/yooh"geuhnt shteel'/, n. (sometimes l.c.)art nouveau as practiced in German-speaking countries.[1925-30; < G, equiv. to Jugend youth + Stil style]
* * *Artistic style that arose near the end of the 19th century in Germany and Austria.Its name was derived from the Munich magazine Die Jugend ("Youth"), founded in 1896, which featured Art Nouveau designs. Its early phase, primarily floral in character, was rooted in English Art Nouveau and Japanese prints; a more abstract phase emerged after 1900. Primarily a style in architecture and the decorative arts, it also included the great Austrian painter Gustav Klimt.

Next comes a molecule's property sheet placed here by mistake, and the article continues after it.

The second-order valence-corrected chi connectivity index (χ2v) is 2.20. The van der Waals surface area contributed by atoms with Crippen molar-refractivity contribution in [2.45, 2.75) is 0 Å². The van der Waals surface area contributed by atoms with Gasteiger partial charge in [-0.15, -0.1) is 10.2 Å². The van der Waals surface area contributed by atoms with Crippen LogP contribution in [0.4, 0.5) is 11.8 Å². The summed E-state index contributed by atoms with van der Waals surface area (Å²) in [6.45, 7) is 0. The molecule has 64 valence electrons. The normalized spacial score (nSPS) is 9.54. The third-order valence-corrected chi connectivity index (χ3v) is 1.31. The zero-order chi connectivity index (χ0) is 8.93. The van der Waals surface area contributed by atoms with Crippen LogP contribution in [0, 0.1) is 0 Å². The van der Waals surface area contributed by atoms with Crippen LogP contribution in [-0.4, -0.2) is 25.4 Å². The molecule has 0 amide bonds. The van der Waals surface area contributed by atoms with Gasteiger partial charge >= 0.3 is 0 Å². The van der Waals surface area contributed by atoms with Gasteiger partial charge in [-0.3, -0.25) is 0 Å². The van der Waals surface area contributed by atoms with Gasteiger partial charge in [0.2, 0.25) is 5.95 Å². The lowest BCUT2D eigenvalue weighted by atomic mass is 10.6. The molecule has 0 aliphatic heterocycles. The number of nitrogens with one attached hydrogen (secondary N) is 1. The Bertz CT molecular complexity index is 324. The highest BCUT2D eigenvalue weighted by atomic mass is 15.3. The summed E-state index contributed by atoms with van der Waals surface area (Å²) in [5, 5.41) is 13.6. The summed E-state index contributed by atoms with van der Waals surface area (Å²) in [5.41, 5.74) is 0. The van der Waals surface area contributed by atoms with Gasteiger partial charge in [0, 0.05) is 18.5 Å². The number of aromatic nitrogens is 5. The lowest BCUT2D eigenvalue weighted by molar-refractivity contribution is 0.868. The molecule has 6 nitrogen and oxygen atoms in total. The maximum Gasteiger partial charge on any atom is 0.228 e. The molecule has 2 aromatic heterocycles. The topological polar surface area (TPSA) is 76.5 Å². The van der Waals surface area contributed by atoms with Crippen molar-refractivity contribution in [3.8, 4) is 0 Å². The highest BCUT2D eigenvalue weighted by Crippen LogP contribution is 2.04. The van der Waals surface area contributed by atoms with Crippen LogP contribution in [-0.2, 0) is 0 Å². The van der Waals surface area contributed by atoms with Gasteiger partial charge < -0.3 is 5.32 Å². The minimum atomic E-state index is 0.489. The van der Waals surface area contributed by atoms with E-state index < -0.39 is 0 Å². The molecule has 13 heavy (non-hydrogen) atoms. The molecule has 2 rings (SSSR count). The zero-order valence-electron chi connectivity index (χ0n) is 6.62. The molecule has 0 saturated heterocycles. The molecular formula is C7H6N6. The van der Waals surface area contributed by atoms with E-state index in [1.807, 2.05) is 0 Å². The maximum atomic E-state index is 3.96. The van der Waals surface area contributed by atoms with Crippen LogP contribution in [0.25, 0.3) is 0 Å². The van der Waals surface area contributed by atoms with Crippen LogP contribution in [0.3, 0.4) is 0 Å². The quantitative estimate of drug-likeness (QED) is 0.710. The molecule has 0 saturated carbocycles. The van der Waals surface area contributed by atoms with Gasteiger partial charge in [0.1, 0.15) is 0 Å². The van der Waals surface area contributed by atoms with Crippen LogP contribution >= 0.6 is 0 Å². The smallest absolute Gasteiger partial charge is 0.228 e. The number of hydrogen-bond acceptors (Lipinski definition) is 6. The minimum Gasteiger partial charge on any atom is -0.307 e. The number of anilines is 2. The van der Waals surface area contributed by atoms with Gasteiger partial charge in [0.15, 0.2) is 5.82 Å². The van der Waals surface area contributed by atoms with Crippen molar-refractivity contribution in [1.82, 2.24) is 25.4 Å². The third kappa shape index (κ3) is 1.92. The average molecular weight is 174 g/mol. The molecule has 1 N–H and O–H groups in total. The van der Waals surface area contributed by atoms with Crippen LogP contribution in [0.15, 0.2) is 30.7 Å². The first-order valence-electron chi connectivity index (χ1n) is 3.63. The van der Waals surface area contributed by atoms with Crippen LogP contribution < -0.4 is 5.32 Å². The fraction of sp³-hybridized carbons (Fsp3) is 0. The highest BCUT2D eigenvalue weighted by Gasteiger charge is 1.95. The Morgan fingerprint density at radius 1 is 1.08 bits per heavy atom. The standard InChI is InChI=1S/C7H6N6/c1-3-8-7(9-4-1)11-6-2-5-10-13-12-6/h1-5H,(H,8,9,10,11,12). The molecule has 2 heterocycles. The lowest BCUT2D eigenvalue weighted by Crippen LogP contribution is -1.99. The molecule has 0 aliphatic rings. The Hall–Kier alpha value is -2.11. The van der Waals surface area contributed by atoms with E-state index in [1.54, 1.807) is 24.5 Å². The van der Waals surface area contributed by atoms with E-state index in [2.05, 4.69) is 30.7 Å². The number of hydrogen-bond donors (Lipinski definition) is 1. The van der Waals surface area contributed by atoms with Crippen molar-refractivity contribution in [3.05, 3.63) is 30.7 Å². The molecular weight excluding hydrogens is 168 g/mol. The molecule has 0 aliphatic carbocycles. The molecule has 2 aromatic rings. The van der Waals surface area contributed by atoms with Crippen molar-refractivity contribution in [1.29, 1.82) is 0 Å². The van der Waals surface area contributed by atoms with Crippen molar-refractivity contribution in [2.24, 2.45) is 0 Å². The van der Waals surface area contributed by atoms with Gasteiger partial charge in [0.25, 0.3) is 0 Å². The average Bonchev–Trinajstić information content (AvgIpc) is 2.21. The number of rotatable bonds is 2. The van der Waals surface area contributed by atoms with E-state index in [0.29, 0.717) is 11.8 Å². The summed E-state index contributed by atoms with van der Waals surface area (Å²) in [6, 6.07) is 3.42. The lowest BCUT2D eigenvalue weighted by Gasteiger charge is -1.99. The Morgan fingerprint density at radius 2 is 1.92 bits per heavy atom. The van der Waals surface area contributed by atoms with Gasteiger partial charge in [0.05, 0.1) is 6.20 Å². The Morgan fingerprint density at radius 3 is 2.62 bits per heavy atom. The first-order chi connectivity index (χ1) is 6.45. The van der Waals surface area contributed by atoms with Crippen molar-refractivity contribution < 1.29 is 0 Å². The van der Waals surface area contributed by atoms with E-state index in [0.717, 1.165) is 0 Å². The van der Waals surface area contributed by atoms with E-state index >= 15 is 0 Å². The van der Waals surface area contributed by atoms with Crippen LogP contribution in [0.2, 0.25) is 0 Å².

* * *▪ artistic styleartistic style that arose in Germany about the mid-1890s and continued through the first decade of the 20th century, deriving its name from the Munich magazine Die Jugend (“Youth”), which featured Art Nouveau designs. Two phases can be discerned in Jugendstil: an early one, before 1900, that is mainly floral in character, rooted in English Art Nouveau and Japanese applied arts and prints; and a later, more abstract phase, growing out of the Viennese work of the Belgian-born architect and designer Henry van de Velde (Velde, Henry van de). See Art Nouveau.
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